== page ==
WASHINGTON (AP) - Republican Sen.
Molina also said that the bill's proposal to tie cost-sharing subsidies to the lowest-level "bronze"-rated healthcare plans will make coverage less affordable, not more, by raising customers' out-of-pocket costs".
Sandoval said he would do "everything in my power" to make sure those people can maintain the quality of life they now have.
"I'm pleased that we were able to arrive at a draft that incorporates input from so many different members who represent so many different constituents, who are facing so many different challenges", Sen. "That has caused a great deal of disruption in the health care system in Iowa, resulting in many people losing coverage, or not having access to coverage that they had before". "The only people who are better off under their bill are millionaires and health insurance companies".
"No argument against Trumpcare is more eloquent than the grave consequences it means in people's lives", she wrote colleagues. The bill also makes major cuts and structural changes to Medicaid, a health insurance program relied upon by almost 75 million Americans - primarily low-income, disabled, and elderly. The GOP plan would create federal tax credits to help Americans buy health insurance and would let states have more flexibility in deciding what services they want to keep and which they want to drop. Four conservative senators quickly announced their opposition to the current draft. They were Sens. Ron Johnson of Wisconsin, Mike Lee of Utah, Rand Paul of Kentucky and Ted Cruz of Texas.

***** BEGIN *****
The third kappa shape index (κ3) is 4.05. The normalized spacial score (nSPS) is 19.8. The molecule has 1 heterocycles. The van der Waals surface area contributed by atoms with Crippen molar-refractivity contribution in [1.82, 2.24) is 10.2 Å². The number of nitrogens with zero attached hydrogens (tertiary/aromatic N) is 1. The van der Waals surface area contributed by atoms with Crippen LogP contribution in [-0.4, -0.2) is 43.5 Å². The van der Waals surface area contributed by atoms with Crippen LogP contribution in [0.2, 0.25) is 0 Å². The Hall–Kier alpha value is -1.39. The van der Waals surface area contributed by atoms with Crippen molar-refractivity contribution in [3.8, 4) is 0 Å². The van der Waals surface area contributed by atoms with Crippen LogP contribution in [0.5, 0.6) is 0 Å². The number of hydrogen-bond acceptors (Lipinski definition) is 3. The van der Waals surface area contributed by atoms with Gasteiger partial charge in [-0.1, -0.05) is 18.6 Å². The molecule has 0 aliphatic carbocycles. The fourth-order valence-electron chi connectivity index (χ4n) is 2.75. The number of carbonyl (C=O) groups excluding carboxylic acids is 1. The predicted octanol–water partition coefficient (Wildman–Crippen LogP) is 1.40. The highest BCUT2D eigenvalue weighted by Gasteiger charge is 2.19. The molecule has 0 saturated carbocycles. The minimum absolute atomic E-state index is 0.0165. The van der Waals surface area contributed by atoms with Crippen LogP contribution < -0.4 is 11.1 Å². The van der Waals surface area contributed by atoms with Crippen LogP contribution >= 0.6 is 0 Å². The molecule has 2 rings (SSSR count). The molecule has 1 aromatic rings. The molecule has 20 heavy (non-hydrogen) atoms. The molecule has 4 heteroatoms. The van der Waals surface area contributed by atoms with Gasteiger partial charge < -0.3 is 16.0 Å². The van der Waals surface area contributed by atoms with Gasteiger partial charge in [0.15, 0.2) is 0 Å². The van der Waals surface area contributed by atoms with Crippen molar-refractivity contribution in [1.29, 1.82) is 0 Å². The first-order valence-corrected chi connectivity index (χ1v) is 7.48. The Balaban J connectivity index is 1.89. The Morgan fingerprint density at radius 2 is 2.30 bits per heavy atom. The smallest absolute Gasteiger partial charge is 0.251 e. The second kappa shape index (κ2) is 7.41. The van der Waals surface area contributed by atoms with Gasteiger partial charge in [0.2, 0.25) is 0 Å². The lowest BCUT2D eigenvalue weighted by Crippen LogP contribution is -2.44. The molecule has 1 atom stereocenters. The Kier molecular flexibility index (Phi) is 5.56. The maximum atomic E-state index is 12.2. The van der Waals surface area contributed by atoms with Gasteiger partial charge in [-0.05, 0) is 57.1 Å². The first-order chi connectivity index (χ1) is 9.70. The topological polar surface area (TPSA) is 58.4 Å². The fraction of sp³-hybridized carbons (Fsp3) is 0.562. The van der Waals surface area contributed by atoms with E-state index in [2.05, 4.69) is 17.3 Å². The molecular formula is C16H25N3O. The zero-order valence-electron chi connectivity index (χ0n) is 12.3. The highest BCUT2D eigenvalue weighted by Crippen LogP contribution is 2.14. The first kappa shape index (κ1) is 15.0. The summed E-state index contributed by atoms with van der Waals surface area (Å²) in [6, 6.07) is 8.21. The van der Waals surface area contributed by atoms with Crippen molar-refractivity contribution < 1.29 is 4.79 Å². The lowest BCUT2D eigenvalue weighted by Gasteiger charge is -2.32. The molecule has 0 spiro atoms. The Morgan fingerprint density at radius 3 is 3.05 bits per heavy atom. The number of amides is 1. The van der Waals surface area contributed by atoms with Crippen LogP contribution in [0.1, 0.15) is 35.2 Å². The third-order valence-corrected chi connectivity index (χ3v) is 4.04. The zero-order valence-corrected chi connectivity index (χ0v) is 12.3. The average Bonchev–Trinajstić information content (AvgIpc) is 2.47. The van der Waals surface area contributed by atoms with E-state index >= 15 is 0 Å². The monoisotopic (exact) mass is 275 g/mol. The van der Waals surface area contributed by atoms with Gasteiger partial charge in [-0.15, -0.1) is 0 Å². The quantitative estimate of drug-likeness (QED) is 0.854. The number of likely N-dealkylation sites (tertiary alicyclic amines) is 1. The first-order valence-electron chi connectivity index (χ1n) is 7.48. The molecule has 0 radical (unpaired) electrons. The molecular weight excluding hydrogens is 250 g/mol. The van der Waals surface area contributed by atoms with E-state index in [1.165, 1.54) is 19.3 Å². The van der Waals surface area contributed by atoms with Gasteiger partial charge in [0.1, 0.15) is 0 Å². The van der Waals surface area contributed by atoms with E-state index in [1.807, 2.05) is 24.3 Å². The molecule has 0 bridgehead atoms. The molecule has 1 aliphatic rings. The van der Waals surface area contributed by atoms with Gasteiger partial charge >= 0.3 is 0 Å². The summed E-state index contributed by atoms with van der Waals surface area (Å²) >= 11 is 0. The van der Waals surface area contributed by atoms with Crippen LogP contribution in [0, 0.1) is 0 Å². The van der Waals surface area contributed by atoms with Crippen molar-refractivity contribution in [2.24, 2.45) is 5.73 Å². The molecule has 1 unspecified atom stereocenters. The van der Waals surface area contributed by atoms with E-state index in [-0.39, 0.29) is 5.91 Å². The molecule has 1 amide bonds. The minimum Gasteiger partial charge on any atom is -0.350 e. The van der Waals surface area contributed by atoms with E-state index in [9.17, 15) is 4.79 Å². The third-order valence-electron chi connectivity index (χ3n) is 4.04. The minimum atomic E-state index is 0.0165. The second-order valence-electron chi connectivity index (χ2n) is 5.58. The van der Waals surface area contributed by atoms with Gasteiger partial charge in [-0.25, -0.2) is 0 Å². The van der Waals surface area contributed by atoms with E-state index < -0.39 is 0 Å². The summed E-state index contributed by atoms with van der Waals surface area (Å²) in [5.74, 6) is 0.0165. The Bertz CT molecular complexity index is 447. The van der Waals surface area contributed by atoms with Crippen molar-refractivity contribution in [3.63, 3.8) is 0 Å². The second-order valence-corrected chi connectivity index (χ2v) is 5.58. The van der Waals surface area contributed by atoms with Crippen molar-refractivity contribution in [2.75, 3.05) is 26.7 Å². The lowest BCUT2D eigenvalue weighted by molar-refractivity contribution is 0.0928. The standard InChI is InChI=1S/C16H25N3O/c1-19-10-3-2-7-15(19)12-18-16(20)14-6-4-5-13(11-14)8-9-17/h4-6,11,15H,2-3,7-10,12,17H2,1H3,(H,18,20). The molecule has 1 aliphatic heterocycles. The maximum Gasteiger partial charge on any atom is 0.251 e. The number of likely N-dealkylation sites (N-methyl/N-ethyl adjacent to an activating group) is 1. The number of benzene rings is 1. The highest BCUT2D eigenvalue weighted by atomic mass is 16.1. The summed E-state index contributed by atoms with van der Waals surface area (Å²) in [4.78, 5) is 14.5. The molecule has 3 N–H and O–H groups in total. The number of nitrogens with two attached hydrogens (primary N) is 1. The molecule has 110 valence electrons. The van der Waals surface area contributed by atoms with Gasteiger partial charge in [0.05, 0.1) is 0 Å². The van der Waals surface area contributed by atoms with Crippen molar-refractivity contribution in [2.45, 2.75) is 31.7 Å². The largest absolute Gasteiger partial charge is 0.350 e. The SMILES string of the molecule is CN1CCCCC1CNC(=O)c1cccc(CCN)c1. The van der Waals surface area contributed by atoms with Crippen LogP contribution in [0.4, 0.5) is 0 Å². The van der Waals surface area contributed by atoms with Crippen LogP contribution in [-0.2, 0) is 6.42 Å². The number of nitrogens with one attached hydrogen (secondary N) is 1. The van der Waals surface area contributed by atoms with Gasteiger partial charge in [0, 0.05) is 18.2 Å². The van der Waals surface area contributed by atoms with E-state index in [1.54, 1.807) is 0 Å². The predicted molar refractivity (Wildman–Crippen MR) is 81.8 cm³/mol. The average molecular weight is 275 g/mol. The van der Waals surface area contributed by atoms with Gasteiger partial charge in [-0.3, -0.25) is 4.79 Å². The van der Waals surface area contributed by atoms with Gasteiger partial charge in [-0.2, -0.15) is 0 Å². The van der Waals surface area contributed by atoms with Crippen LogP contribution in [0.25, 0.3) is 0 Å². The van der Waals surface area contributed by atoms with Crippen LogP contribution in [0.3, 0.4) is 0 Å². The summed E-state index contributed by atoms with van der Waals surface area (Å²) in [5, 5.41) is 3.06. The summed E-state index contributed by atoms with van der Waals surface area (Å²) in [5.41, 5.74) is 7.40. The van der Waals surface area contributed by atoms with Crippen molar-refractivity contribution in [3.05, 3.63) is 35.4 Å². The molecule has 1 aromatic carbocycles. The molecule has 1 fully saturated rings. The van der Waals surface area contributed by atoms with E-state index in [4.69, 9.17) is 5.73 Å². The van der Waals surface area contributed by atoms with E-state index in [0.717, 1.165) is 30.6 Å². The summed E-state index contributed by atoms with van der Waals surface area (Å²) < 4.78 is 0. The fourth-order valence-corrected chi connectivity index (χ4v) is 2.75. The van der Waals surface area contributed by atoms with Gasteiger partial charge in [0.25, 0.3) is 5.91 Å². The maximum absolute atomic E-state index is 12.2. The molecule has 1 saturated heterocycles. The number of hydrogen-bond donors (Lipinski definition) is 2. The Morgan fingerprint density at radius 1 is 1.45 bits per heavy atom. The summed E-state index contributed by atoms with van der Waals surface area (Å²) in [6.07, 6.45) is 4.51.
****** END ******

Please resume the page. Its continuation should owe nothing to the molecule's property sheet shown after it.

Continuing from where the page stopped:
In an interview with Fox News Channel, Trump was asked about the four conservatives opposing the bill. We have four very good people that - it's not that they're opposed, they'd like to get certain changes. "We'll have to see". Fixing the bill to save Medicaid's expansion theoretically wouldn't convince any of them to change their vote, while further cuts could alienate other so-called "moderate" Republicans like Heller.
Maine Sen. Susan Collins and some others are anxious about the bill rolling back Obamacare's expansion of Medicare and putting limits on federal funding of the program. President Donald Trump has since called it "mean" despite celebrating it at the Rose Garden with House Republicans.
The Senate bill is similar to the version of the House measure that passed last month.
First up, the Congressional Budget Office's estimate of the plan's costs and the effects on insurance coverage is due early in the week, perhaps Monday, June 26. Those additional funds would continue through 2020, then gradually fall and disappear entirely in 2024. It penalized anyone who failed to buy insurance.
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